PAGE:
The UK's official Travel Corridor List is comprised of countries with a very low rate of cases and low risk of infection.
Citizens returning to the UK from one of these countries, or visitors entering the UK from one of these countries, are NOT obliged to quarantine for 14-days.
The list is updated every week
Countries on the UK's Travel Corridor List
(As of November 28, 2020)
- Antigua and Barbuda
- the Azores
- Bonaire/St Eustatius/Saba
- British Antarctic Territory
- British Indian Ocean Territory
- British Virgin Islands
- the Canary Islands
- Cayman Islands
- the Channel Islands
- Falkland Islands
- Faroe Islands
- Greek islands: Corfu, Crete, Kos, Rhodes, Zakynthos
- Hong Kong
- the Isle of Man
- Israel and Jerusalem
- Macao (Macau)
- New Caledonia
- New Zealand
- Northern Mariana Islands
- Pacific Islands (Federated States of Micronesia, Kiribati, Samoa, Solomon Islands, Tonga, Vanuatu)
- Pitcairn, Henderson, Ducie and Oeno Islands
- South Korea
- South Georgia and the South Sandwich Islands
- Sri Lanka
- St Barthélemy
- St Helena, Ascension and Tristan da Cunha
- St Kitts and Nevis
- St Lucia
- St Pierre and Miquelon
- St Vincent and the Grenadines
- Turks and Caicos Islands
- United Arab Emirates
- US Virgin Islands
Recent Updates to the Travel Corridor List
New Additions to the corridor list: Aruba, Bhutan, Mongolia, Pacific Islands, Timor-Leste.
Removals to the corridor list (quarantine now required) Estonia and Latvia
November 21: No removals from the Corridor list.
New Additions: Bonaire, Rwanda, Israel, Namibia, Sri Lanka, Uruguay, US Virgin Islands
Recent Updates to the Travel Corridor List
October 22: Maldives, Denmark, Canary islands, Greek Island – Mykonos all do not require a quarantine and have been added to the corridor.
Removed: Liechtenstein – Will have to quarantine
October 15: Italy, San Marino and Vatican City have been removed from the corridor list. Quarantine now required.
October 9th: The following Greek islands: Serifos, Santorini, Lesvos, Zakynthos, and Tinos – have all been added back to the travel corridor, meaning NO quarantine required.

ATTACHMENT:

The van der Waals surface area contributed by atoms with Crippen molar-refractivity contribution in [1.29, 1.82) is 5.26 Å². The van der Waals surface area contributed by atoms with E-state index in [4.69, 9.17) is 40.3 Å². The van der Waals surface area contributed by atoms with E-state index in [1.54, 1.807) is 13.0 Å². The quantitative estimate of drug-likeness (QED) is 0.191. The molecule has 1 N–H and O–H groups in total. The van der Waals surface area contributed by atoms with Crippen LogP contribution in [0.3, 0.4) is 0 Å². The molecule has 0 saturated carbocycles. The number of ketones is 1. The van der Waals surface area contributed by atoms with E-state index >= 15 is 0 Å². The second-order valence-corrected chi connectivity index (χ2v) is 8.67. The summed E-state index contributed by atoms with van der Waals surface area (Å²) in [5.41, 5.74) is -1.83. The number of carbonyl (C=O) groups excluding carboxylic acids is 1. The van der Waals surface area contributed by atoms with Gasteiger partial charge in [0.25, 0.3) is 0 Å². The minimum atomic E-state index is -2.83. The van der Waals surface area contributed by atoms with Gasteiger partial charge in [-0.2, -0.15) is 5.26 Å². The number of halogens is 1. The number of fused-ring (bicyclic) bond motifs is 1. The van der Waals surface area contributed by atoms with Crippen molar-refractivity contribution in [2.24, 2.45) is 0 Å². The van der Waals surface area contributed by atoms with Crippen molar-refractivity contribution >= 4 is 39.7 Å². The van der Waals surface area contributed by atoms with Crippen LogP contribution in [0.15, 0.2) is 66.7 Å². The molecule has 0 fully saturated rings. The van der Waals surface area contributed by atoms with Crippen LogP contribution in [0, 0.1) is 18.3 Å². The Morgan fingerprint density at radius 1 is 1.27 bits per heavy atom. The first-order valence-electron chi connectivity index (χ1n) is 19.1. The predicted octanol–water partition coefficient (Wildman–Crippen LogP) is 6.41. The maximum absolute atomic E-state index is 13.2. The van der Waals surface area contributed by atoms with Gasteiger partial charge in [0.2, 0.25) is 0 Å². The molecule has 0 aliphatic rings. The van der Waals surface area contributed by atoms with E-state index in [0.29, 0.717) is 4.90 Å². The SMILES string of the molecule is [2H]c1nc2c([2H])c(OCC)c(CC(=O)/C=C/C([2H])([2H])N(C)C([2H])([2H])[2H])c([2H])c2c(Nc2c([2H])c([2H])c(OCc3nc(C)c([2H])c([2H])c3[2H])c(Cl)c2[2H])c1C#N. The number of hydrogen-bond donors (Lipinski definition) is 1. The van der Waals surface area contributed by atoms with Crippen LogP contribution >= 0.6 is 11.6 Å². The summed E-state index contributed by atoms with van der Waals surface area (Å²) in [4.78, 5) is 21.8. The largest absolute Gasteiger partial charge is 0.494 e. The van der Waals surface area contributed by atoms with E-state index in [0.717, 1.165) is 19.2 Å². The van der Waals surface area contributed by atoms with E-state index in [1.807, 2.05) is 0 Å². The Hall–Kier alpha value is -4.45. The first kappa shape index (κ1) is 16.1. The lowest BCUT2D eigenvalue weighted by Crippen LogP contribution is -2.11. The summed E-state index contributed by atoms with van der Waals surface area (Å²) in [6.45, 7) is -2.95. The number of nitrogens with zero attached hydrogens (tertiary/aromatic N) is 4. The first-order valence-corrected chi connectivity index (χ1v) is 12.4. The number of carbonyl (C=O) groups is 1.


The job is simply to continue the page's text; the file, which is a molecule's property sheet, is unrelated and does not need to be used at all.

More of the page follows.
October 1st : The following countries will be removed from the UK's travel corridor and quarantine free exemption list on October 3rd:
- St Maarten
- St Martin
- The British Virgin Islands
Sept 24: The following countries will be removed from the UK's travel corridor and quarantine free exemption list on September 26:
The above list is all the countries Brits can go and not have to quarantine upon return, but what countries are currently accepting UK tourists? We have a full list of EVERY country worldwide that is allowing Brits
The above countries are being defined as official ‘travel corridors' with the UK, starting on July 10, 2020.
Passengers do not have to self-isolate/quarantine upon arrival if they travel exclusively to the above nations.
UK Travel Corridor Rules
From 10 July 2020 you will not have to self-isolate when you arrive in England, if you:
- are travelling or returning from one of the travel corridor countries
- have not been to or stopped in a country that’s not on the travel corridor list in the previous 14 day
This applies to all travel to England, by train, ferry, coach, air or any other route.
If you have been to or stopped in a country that’s not on the travel corridor list you will have to self-isolate until 14 days have passed since you left that country.